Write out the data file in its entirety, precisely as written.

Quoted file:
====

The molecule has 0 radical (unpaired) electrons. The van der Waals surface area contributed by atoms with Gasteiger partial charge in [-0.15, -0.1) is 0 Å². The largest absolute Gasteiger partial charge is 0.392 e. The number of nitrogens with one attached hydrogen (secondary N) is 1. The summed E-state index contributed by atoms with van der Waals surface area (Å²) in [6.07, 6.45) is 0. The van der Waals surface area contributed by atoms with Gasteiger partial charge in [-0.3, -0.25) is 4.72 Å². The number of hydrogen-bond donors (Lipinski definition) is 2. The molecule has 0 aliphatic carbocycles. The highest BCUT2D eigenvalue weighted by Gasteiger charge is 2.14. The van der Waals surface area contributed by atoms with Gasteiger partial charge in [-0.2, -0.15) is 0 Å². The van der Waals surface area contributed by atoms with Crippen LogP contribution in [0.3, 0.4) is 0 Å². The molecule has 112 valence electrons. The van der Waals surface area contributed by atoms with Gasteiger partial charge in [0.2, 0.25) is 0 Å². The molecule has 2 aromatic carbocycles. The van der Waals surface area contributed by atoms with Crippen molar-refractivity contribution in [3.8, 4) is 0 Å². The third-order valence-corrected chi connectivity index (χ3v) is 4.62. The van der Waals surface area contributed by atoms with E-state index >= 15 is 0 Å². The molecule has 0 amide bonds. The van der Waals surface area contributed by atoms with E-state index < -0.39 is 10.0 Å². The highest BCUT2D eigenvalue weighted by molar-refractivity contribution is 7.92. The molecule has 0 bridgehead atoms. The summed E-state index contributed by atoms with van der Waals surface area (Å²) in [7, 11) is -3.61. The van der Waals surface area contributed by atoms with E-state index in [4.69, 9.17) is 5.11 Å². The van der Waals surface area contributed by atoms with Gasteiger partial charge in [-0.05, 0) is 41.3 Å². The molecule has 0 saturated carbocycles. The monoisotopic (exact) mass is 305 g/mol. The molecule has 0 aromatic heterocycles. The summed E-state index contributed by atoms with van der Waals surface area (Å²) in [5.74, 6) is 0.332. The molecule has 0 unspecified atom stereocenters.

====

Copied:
The molecule has 0 radical (unpaired) electrons. The van der Waals surface area contributed by atoms with Gasteiger partial charge in [-0.15, -0.1) is 0 Å². The largest absolute Gasteiger partial charge is 0.392 e. The number of nitrogens with one attached hydrogen (secondary N) is 1. The summed E-state index contributed by atoms with van der Waals surface area (Å²) in [6.07, 6.45) is 0. The van der Waals surface area contributed by atoms with Gasteiger partial charge in [-0.3, -0.25) is 4.72 Å². The number of hydrogen-bond donors (Lipinski definition) is 2. The molecule has 0 aliphatic carbocycles. The highest BCUT2D eigenvalue weighted by Gasteiger charge is 2.14. The van der Waals surface area contributed by atoms with Gasteiger partial charge in [-0.2, -0.15) is 0 Å². The van der Waals surface area contributed by atoms with Crippen LogP contribution in [0.3, 0.4) is 0 Å². The molecule has 112 valence electrons. The van der Waals surface area contributed by atoms with Gasteiger partial charge in [0.2, 0.25) is 0 Å². The molecule has 2 aromatic carbocycles. The van der Waals surface area contributed by atoms with Crippen molar-refractivity contribution in [3.8, 4) is 0 Å². The third-order valence-corrected chi connectivity index (χ3v) is 4.62. The van der Waals surface area contributed by atoms with E-state index >= 15 is 0 Å². The molecule has 0 amide bonds. The van der Waals surface area contributed by atoms with E-state index < -0.39 is 10.0 Å². The highest BCUT2D eigenvalue weighted by molar-refractivity contribution is 7.92. The molecule has 0 bridgehead atoms. The summed E-state index contributed by atoms with van der Waals surface area (Å²) in [7, 11) is -3.61. The van der Waals surface area contributed by atoms with E-state index in [4.69, 9.17) is 5.11 Å². The van der Waals surface area contributed by atoms with Gasteiger partial charge in [-0.05, 0) is 41.3 Å². The molecule has 0 saturated carbocycles. The monoisotopic (exact) mass is 305 g/mol. The molecule has 0 aromatic heterocycles. The summed E-state index contributed by atoms with van der Waals surface area (Å²) in [5.74, 6) is 0.332. The molecule has 0 unspecified atom stereocenters.